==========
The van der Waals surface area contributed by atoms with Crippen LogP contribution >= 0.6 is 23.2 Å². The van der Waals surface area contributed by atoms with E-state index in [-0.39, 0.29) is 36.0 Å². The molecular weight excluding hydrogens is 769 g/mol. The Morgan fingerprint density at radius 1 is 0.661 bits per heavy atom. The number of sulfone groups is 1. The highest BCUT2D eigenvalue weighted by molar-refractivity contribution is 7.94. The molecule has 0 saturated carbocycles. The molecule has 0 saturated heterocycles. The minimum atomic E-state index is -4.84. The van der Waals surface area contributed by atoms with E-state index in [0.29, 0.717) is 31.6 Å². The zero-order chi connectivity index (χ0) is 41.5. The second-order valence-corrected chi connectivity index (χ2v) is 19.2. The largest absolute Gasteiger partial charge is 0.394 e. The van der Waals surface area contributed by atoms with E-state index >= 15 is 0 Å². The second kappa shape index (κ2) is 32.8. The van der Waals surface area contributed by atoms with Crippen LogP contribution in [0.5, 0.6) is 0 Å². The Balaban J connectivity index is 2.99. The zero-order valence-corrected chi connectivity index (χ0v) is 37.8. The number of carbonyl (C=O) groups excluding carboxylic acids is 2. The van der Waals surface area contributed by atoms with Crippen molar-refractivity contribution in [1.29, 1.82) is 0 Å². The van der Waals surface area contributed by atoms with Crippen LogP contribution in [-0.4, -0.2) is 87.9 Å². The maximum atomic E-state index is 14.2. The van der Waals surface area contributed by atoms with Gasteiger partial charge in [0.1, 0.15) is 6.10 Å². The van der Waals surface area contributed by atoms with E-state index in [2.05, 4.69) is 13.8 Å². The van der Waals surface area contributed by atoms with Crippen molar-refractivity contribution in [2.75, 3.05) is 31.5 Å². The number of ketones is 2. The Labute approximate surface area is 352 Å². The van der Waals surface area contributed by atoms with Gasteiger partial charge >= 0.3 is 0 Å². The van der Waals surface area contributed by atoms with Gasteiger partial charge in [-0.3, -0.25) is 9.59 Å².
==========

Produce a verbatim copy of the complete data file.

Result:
The van der Waals surface area contributed by atoms with Crippen LogP contribution >= 0.6 is 23.2 Å². The van der Waals surface area contributed by atoms with E-state index in [-0.39, 0.29) is 36.0 Å². The molecular weight excluding hydrogens is 769 g/mol. The Morgan fingerprint density at radius 1 is 0.661 bits per heavy atom. The number of sulfone groups is 1. The highest BCUT2D eigenvalue weighted by molar-refractivity contribution is 7.94. The molecule has 0 saturated carbocycles. The molecule has 0 saturated heterocycles. The minimum atomic E-state index is -4.84. The van der Waals surface area contributed by atoms with E-state index in [0.29, 0.717) is 31.6 Å². The zero-order chi connectivity index (χ0) is 41.5. The second-order valence-corrected chi connectivity index (χ2v) is 19.2. The largest absolute Gasteiger partial charge is 0.394 e. The van der Waals surface area contributed by atoms with E-state index >= 15 is 0 Å². The second kappa shape index (κ2) is 32.8. The van der Waals surface area contributed by atoms with Crippen LogP contribution in [0.5, 0.6) is 0 Å². The Balaban J connectivity index is 2.99. The zero-order valence-corrected chi connectivity index (χ0v) is 37.8. The number of carbonyl (C=O) groups excluding carboxylic acids is 2. The van der Waals surface area contributed by atoms with Crippen molar-refractivity contribution in [1.29, 1.82) is 0 Å². The van der Waals surface area contributed by atoms with Crippen LogP contribution in [-0.4, -0.2) is 87.9 Å². The maximum atomic E-state index is 14.2. The van der Waals surface area contributed by atoms with Gasteiger partial charge in [0.1, 0.15) is 6.10 Å². The van der Waals surface area contributed by atoms with E-state index in [2.05, 4.69) is 13.8 Å². The van der Waals surface area contributed by atoms with Crippen molar-refractivity contribution in [2.75, 3.05) is 31.5 Å². The number of ketones is 2. The Labute approximate surface area is 352 Å². The van der Waals surface area contributed by atoms with Gasteiger partial charge >= 0.3 is 0 Å². The van der Waals surface area contributed by atoms with Gasteiger partial charge in [-0.3, -0.25) is 9.59 Å².